By Ernest Scheyder
WANDERING RIVER, Alberta (Reuters) - Canadian Prime Minister Justin Trudeau will on Friday see the devastation caused by a wildfire that tore through the Alberta town of Fort McMurray and forced several oil sands operations to shut down.
The inferno is the first natural disaster to confront Trudeau, whose Liberals took power last November. He promises the federal government will do everything it can to help in a rebuilding effort likely to take years.
After touring the most damaged areas, Trudeau will hold a news conference with Alberta Premier Rachel Notley at 5:15 p.m. ET in the provincial capital of Edmonton.
The 88,000 people who were evacuated hurriedly as the town caught fire are living in temporary accommodation across the province while authorities work to restore power, gas, water and communications.
Local officials say it will be 10 days before they can even produce a plan for resettlement, much less allow people to return to a place where small fires are still erupting.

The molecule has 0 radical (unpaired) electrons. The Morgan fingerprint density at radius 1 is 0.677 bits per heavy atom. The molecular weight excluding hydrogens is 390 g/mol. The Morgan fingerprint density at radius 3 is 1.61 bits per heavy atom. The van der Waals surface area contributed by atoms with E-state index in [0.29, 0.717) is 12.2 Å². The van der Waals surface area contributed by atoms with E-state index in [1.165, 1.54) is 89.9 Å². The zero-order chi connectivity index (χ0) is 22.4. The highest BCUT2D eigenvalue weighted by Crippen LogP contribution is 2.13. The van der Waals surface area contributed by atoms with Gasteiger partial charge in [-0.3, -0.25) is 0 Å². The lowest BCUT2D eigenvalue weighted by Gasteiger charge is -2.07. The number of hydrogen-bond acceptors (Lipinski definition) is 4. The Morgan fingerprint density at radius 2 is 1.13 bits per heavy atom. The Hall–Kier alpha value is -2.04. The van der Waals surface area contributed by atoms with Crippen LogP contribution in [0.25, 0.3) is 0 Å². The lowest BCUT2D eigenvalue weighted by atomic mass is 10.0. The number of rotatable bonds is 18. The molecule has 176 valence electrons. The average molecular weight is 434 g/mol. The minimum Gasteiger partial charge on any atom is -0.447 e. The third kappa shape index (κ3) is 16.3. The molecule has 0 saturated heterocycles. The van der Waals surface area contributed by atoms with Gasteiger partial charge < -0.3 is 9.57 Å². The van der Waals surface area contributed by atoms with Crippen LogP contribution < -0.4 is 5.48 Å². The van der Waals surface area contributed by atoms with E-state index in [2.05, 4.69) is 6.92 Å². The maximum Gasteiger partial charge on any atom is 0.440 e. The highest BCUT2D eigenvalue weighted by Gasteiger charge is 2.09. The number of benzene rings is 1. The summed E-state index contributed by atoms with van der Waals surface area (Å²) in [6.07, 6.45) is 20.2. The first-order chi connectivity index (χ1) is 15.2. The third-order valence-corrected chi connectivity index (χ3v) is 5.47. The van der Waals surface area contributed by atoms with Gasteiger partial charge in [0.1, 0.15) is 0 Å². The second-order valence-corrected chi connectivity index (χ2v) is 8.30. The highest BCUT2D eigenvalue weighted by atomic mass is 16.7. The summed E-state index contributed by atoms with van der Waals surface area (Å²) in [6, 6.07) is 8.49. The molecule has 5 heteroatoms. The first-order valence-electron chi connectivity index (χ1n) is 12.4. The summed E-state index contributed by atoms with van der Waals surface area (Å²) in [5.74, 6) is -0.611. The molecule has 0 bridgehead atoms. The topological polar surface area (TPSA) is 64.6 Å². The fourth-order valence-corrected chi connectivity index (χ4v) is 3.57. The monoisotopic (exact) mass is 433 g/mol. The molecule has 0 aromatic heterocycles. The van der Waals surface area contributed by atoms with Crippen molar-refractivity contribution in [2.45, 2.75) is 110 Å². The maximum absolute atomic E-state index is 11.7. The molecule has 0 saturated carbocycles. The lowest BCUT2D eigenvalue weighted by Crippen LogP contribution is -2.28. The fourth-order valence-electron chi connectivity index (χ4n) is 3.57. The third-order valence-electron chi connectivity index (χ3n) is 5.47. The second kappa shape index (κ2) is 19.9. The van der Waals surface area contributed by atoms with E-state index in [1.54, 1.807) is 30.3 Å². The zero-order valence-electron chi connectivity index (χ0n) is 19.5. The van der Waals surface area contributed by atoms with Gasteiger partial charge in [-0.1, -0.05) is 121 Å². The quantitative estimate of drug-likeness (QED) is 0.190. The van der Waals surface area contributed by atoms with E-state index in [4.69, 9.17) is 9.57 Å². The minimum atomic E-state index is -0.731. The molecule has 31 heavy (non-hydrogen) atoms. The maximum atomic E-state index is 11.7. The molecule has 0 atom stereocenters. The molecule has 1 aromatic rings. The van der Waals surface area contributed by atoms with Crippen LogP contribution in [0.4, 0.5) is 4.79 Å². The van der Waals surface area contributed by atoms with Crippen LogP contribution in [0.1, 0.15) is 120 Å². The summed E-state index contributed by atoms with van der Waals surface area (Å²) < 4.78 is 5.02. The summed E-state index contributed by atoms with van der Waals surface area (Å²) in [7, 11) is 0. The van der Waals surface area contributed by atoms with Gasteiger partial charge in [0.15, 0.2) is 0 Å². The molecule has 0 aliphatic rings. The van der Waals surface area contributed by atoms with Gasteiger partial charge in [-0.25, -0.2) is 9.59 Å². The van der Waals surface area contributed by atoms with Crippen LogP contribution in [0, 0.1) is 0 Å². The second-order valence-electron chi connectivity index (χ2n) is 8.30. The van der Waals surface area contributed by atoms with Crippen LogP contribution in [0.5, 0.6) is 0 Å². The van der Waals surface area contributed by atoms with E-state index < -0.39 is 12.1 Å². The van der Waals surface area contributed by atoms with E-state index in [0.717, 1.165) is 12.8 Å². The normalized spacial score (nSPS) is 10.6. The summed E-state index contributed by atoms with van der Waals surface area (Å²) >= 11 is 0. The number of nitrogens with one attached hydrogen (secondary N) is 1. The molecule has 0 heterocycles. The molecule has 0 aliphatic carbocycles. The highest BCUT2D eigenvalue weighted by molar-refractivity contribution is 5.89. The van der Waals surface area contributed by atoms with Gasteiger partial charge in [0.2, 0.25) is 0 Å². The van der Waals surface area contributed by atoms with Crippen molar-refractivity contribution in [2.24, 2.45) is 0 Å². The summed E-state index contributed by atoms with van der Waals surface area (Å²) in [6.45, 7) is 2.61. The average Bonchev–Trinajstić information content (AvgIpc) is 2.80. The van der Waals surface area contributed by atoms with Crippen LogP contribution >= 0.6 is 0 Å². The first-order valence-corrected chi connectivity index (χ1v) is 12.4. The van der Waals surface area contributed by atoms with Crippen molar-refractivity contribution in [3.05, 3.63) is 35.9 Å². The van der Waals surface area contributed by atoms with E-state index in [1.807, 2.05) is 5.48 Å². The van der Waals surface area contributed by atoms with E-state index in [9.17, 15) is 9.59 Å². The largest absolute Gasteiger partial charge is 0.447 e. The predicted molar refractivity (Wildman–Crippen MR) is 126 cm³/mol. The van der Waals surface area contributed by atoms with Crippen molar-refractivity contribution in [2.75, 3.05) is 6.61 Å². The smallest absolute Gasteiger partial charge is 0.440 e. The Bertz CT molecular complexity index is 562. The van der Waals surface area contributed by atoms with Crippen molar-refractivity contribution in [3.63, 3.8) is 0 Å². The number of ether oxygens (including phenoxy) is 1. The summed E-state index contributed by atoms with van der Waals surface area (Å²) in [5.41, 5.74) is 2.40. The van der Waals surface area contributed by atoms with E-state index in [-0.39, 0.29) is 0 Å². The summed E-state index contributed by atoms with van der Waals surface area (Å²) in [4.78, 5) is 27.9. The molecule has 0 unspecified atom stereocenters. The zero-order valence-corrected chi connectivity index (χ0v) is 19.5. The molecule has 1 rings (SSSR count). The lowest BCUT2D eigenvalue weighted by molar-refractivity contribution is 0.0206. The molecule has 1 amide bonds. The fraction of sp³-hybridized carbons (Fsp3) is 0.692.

"I know how stressful it is to leave everything behind," said Alberta Municipal Affairs Minister Danielle Larivee.
"But your safety is very important to us and your community is not yet safe and until it is people cannot go home," she told a news conference on Thursday.
A Reuters eyewitness saw a steady stream of trucks carrying drinking water head north on Thursday toward the large camps that house workers employed by oil sands projects.
The wildfire knocked out nearly half, or 1.07 million barrels per day (bpd) of Alberta's oil sands capacity. The effort to restart projects is progressing slowly.
Four major oil firms operating in the area around Fort McMurray have now declared force majeure, a contract clause to remove liability for unavoidable catastrophes.
The fire spans 241,000 hectares (596,000 acres), growing much more slowly than before. The Canadian military, which had provided transport planes and helicopters, said on Thursday the aircraft would start returning home.
Around 350 soldiers though will remain on a state of heightened readiness.
"This fight is not over," said Brigadier General Wayne Eyre, involved with military aid effort.
"This is just the beginning of what could be a long hot summer," he told the news conference with Larivee.
(With additional reporting by Rod Nickel in Winnipeg; Writing by David Ljunggren; Editing by Sandra Maler)